If your sapphire has good clarity and a color you like…DO NOT HEAT TREAT IT. We always suggest faceting good natural color stones as a “Natural”. Remember, we heat treat to change the color on purpose, so if you like the natural color of your stone, don’t heat treat it. The only exception to this rule is if the stone is hazy. Heat treating will improve the clarity, but you must be prepared to possibly have a totally different colored gemstone.
We undertake a two step heat treating process to maximize the value of the sapphires. The first step is the “Fancy Burn” where the stones are heated to over 1400 degrees Celsius in an oxygen rich environment. Almost all of the sapphires will turn yellow or orange to some degree. The color sort is a very time consuming and tedious process. Many of the sapphires will have a yellow spot on the “end”. We have to evaluate each stone individually to ascertain the depth of the color saturation. If we feel the stone has enough color saturation, we will pull it. Although almost all of the sapphires exhibit a fancy color, we only pull approximately 15% of the sapphires for faceting after the fancy burn.
After the Fancy Burn, we complete the “Blue Burn” at even higher temperatures in a slightly reducing environment. The Blue Burn finishes the chemical reaction of the naturally occurring iron and titanium within the stone. The more titanium the better the blue color. Approximately 45% of the stones will become a spectacular blue with the remainder being teal blue to green.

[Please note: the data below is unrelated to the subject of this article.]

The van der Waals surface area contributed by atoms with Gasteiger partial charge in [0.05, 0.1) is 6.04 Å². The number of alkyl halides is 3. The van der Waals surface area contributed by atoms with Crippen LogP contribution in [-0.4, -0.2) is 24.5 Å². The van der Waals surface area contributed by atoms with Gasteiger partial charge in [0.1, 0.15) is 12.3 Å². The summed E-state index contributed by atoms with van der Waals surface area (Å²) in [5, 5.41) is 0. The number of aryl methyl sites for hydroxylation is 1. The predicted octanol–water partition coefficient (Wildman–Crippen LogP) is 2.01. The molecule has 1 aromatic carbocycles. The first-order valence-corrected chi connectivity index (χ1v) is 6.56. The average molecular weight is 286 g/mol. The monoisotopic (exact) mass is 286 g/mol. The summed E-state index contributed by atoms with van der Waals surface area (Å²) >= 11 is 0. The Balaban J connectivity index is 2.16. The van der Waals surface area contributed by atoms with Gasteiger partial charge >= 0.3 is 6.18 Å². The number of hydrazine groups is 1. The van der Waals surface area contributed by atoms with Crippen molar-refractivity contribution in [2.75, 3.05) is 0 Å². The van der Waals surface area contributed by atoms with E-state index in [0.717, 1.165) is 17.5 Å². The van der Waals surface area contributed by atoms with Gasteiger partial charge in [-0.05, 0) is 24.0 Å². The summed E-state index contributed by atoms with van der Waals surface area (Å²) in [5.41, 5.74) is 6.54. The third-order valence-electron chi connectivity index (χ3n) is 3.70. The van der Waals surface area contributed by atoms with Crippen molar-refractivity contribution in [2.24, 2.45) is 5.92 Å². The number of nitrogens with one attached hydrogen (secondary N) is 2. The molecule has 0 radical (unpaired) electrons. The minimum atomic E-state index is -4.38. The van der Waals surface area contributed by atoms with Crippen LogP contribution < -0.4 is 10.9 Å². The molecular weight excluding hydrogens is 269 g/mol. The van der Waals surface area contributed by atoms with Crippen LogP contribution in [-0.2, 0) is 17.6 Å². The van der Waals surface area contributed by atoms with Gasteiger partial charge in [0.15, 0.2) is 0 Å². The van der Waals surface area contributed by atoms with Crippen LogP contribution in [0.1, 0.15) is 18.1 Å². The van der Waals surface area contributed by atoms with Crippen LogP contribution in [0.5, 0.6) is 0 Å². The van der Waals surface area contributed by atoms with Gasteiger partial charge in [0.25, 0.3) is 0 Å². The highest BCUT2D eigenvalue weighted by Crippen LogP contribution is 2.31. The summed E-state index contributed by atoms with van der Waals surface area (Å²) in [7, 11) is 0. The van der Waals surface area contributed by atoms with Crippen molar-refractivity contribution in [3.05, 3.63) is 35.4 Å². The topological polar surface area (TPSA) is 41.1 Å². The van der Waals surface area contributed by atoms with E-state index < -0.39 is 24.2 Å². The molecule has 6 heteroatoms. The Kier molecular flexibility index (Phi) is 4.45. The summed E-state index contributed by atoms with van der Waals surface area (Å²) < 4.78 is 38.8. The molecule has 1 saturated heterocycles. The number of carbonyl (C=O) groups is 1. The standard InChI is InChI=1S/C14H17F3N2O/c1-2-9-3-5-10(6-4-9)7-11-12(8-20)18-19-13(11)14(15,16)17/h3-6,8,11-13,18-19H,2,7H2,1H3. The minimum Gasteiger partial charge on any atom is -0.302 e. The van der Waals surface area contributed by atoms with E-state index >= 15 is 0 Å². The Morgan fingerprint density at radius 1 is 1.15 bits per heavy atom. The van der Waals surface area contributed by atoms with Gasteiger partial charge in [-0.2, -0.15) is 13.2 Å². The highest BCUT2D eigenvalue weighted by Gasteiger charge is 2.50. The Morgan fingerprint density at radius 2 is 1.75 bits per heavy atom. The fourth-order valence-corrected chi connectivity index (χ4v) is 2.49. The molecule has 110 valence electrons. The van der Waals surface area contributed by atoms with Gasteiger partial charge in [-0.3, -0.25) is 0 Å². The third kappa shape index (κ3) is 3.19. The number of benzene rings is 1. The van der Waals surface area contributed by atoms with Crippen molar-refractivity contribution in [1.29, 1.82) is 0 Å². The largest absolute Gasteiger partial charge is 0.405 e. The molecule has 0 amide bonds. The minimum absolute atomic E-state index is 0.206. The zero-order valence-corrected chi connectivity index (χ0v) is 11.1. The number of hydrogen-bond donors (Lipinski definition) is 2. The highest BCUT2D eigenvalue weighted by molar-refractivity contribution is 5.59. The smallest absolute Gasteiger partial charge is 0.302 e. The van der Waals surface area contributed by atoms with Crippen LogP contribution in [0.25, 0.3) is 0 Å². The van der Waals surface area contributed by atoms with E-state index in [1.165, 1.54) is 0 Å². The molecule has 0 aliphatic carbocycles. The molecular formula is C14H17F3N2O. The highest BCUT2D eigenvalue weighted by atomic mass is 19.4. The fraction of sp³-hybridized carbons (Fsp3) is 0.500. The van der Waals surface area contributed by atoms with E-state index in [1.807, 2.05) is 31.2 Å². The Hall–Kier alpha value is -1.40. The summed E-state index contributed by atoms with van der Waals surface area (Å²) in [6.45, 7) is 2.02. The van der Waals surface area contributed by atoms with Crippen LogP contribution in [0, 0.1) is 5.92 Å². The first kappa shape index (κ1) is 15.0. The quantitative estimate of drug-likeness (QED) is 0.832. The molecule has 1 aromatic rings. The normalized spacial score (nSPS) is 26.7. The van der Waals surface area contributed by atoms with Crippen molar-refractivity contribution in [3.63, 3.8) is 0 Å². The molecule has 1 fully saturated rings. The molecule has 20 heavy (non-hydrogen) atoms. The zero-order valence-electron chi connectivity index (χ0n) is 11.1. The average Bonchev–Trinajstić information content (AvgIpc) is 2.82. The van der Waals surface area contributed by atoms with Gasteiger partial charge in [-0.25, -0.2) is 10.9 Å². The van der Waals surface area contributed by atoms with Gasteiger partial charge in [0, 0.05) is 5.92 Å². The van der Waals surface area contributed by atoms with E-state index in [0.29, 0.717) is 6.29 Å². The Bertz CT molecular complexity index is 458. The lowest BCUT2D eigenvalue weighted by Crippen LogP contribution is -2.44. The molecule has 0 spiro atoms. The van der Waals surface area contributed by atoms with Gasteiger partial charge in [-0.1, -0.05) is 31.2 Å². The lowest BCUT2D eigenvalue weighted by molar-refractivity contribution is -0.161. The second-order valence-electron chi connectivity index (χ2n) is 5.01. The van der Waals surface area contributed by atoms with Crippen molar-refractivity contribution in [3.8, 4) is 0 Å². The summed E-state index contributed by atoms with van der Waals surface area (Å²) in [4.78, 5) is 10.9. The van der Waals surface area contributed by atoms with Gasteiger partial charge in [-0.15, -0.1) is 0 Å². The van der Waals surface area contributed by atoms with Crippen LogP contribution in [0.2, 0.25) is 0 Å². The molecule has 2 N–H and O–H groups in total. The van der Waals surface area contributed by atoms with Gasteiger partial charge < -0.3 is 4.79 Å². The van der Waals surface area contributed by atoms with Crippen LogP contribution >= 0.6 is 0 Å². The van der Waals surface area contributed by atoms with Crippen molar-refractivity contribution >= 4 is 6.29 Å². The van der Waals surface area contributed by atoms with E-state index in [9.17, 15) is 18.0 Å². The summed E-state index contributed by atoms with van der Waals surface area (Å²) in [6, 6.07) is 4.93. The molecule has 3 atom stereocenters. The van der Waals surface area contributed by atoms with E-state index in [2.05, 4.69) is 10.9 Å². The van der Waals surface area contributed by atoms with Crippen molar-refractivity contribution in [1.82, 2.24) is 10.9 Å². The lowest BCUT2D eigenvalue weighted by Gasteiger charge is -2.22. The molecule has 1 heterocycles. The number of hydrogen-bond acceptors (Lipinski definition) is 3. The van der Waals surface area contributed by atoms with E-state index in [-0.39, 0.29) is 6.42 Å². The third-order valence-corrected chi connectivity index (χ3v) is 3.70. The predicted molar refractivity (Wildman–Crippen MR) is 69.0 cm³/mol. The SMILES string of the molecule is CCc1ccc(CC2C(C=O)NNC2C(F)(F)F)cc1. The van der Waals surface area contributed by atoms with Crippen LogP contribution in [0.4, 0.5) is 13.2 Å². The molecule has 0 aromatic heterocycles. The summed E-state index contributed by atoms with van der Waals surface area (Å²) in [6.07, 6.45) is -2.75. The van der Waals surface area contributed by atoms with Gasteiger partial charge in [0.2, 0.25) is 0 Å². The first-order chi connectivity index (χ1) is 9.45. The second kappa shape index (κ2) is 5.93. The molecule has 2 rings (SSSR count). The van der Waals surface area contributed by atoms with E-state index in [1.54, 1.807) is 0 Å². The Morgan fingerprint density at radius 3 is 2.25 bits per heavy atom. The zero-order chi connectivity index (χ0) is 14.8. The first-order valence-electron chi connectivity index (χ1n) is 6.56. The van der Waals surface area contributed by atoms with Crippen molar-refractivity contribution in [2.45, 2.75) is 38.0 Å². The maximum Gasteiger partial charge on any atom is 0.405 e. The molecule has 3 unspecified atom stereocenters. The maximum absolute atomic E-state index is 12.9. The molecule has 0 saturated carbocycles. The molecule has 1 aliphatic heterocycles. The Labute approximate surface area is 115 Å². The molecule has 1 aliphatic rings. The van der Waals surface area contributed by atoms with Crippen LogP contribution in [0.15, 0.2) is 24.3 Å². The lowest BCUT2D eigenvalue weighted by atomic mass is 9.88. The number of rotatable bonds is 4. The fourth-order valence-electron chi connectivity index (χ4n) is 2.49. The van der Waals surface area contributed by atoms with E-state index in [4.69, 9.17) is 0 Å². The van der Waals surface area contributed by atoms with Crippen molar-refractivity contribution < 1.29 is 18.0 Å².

All gemstones are the ultra pure variety of a more common mineral. In the case of sapphires, the mineral is corundum. Corundum is composed of di-aluminum trioxide, Al2O3. It is the second hardest natural mineral on earth with a Mohs hardness of 9. That is why it is such a durable gemstone. Common corundum is used to build emery boards, high quality sandpaper, and grinding and cutoff wheels for metal working.
In its pure form, corundum is known as the sapphire gemstone and is perfectly colorless. White sapphires are commonly used as a diamond simulant to help reduce the cost of jewelry. When impurities occur in sapphire it creates color. The mineral iron creates yellow. In general, the sapphires from Gem Mountain are high in iron which is why most of them exhibit a yellow color after the Fancy Burn. Chromium creates pink and red. A Ruby is a sapphire with enough chromium to make the stone appear red. The presence of iron and titanium creates blue. The Blue Burn completes the chemical reaction between the naturally occurring iron and titanium in the stone to create the blue color.
We have two photo albums on our Facebook page that show before, during and after pictures of heat treating.
The first is “Heat Treating” and the second is “Heat Treating Cut Stones”. View The Galleries >